Seagate claims that the 4GB size offered the best balance of price/performance, but I suspect that with more aggressive caching algorithms Seagate could benefit from a larger cache. With more NAND Seagate could also prefetch data into the cache. And eventually, if there is to be a future for hybrid drives, Seagate will have to enable a NAND write cache.
Once you start caching writes as well then you effectively make the jump into the SSD realm in terms of complexity. The read-only design is pretty simple but until we see Seagate enter the consumer SSD space I doubt we'll see a more aggressive hybrid drive.
Note that you shouldn't expect to get the same performance out of the Momentus XT's single NAND device as you would an SSD. Remember that modern SSDs have anywhere between 4 and 10 channels of NAND accessed in parallel to reach their very high transfer rates. A single NAND device isn't going to end up anywhere near as fast. At best the Momentus XT should be able to read from the cache at 20 - 40MB/s depending on the data being accessed and the type of NAND Seagate is using.
The Test - Real World First
Before we get to our usual benchmarks I put together a few hand timed tests to help convey the experience the Momentus XT offers. Seagate badly wants the world to think that the Momentus XT is SSD-like in its performance. In my opinion it performs more like a fast hard drive rather than an SSD, but regardless of what you want to call it the tests below are designed to help convey the user experience.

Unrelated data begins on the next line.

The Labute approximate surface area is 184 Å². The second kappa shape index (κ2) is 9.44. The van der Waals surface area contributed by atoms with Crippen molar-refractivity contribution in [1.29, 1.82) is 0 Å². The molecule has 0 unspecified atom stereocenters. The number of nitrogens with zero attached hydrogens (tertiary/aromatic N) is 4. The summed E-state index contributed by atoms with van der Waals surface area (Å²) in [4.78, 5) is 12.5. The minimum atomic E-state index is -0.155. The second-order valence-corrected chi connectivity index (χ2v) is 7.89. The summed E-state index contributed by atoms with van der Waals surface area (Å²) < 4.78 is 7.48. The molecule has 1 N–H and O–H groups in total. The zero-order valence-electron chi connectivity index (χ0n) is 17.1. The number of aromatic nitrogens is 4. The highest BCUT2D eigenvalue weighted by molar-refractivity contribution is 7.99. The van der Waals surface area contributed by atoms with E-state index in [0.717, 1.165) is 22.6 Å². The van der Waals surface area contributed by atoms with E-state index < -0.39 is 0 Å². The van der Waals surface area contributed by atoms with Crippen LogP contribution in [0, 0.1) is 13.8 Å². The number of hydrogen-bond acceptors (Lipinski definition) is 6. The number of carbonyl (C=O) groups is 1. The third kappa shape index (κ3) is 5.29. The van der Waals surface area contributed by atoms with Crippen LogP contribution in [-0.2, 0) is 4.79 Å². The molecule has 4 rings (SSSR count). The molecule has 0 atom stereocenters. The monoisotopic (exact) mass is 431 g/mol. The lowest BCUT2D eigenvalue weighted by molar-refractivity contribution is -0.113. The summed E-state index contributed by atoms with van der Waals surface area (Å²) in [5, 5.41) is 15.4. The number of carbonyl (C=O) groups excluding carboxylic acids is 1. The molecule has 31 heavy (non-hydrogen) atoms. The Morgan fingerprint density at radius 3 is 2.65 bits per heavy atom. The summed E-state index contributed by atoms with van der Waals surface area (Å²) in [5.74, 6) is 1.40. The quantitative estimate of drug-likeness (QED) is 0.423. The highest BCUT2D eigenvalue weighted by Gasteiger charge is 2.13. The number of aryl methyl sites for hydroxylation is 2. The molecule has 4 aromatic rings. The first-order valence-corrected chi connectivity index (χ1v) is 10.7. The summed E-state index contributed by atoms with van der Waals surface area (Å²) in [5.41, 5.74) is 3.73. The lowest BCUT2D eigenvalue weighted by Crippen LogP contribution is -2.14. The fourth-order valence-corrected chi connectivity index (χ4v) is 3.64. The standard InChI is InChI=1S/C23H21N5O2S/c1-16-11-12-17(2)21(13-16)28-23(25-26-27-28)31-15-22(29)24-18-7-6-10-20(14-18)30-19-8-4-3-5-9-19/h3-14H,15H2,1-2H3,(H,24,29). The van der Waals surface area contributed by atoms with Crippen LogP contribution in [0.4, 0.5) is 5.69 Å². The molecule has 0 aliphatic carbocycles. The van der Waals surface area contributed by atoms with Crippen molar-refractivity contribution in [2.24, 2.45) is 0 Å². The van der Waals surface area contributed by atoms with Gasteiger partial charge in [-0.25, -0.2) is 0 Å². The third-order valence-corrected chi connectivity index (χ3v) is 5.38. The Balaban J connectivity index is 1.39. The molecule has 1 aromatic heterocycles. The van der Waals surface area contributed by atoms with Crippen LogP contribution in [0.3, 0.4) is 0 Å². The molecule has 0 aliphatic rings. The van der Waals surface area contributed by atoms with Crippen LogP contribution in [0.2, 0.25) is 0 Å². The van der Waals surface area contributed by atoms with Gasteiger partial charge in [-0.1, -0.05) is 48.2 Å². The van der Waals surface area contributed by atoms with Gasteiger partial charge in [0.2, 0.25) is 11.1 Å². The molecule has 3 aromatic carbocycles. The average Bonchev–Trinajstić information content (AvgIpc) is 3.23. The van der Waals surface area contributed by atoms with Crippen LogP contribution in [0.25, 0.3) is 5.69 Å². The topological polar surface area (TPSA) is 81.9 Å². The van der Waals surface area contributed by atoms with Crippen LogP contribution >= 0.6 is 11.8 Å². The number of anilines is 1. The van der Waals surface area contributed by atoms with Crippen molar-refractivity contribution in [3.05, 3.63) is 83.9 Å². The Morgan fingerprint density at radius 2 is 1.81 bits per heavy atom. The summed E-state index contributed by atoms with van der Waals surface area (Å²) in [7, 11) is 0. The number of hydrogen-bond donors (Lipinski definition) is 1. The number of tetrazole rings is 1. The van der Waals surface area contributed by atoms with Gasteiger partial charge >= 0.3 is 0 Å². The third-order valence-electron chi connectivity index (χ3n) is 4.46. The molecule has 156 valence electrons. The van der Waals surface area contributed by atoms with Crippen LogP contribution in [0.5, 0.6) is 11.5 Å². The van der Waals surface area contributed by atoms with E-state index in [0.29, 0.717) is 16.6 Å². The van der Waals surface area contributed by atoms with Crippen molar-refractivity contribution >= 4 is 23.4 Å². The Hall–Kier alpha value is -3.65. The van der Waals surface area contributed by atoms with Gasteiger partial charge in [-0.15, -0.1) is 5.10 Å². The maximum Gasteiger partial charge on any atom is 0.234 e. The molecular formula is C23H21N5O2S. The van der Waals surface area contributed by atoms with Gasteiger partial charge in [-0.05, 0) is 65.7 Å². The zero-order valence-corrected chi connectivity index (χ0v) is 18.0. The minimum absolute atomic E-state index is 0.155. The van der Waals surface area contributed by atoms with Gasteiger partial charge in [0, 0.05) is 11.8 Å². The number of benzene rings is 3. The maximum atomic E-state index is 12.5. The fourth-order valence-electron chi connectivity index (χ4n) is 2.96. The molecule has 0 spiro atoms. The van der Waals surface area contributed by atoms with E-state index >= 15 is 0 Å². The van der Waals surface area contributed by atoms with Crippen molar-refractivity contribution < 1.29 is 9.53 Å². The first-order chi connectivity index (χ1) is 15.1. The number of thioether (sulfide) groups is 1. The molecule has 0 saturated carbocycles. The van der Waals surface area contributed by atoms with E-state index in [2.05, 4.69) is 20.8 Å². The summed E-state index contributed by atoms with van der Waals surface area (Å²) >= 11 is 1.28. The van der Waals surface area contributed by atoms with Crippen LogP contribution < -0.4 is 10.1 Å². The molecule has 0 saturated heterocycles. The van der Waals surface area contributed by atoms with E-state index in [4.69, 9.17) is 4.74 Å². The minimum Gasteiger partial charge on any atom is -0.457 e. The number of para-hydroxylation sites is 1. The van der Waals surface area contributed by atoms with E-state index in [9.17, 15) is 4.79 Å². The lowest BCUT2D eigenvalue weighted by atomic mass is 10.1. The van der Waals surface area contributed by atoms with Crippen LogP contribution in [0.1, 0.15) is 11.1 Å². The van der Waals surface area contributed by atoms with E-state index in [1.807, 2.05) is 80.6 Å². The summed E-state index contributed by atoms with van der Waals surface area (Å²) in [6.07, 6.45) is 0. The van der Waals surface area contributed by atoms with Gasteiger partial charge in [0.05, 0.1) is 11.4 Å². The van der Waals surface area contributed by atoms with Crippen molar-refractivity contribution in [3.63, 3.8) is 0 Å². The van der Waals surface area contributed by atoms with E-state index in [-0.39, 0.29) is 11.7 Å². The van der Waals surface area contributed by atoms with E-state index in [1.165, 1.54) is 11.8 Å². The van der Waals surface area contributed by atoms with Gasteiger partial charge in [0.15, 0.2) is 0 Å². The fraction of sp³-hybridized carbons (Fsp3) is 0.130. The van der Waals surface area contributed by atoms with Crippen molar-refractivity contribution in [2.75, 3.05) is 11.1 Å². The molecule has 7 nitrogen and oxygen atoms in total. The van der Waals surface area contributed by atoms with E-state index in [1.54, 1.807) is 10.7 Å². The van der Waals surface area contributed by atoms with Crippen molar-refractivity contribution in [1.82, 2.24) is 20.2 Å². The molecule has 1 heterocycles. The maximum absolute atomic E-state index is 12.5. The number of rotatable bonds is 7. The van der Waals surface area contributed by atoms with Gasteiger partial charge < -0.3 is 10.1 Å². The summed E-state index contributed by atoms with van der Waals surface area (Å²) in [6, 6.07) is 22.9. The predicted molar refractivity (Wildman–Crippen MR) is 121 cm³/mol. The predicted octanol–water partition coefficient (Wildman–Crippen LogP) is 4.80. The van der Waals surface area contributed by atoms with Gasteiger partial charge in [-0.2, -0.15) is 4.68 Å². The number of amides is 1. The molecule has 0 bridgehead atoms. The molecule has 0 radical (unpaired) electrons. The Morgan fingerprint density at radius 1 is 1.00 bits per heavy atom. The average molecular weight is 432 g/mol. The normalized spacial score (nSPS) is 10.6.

To aid in our comparison I've thrown in two SSDs: the Intel X25-V and the Patriot Inferno. The X25-V is a small, but affordable SSD while the Inferno is based on the SandForce SF-1200 controller making it one of the fastest and most expensive consumer SSDs we've tested. We've also got the new 600GB VelociRaptor and Seagate's own Momentus 5400.6, a fairly standard 5400RPM 2.5" drive for comparison. While a better comparison would have been a modern 7200RPM 2.5" drive, we didn't have one handy in time for this review. The 5400.6 should give you a general idea of how all 2.5" drives will perform though; 7200RPM drives will be faster but not by a huge margin.
These are mature results, measured on the third of three runs so the Momentus XT has more than enough time to learn (between each run I rebooted the machine).
|CPU||Intel Core i7 965 running at 3.2GHz (Turbo & EIST Disabled)|
|Motherboard:||Intel DX58SO (Intel X58)
|Chipset:|| Intel X58 + Marvell SATA 6Gbps PCIe
|Chipset Drivers:||Intel 220.127.116.115 + Intel IMSM 8.9|
|Memory:||Qimonda DDR3-1333 4 x 1GB (7-7-7-20)|
|Video Card:||eVGA GeForce GTX 285|
|Video Drivers:||NVIDIA ForceWare 190.38 64-bit|
|Desktop Resolution:||1920 x 1200|
|OS:||Windows 7 x64|
Our first test is a timed boot. You are looking at the time from initial OS load (not POST) to getting a cursor at the Windows 7 desktop.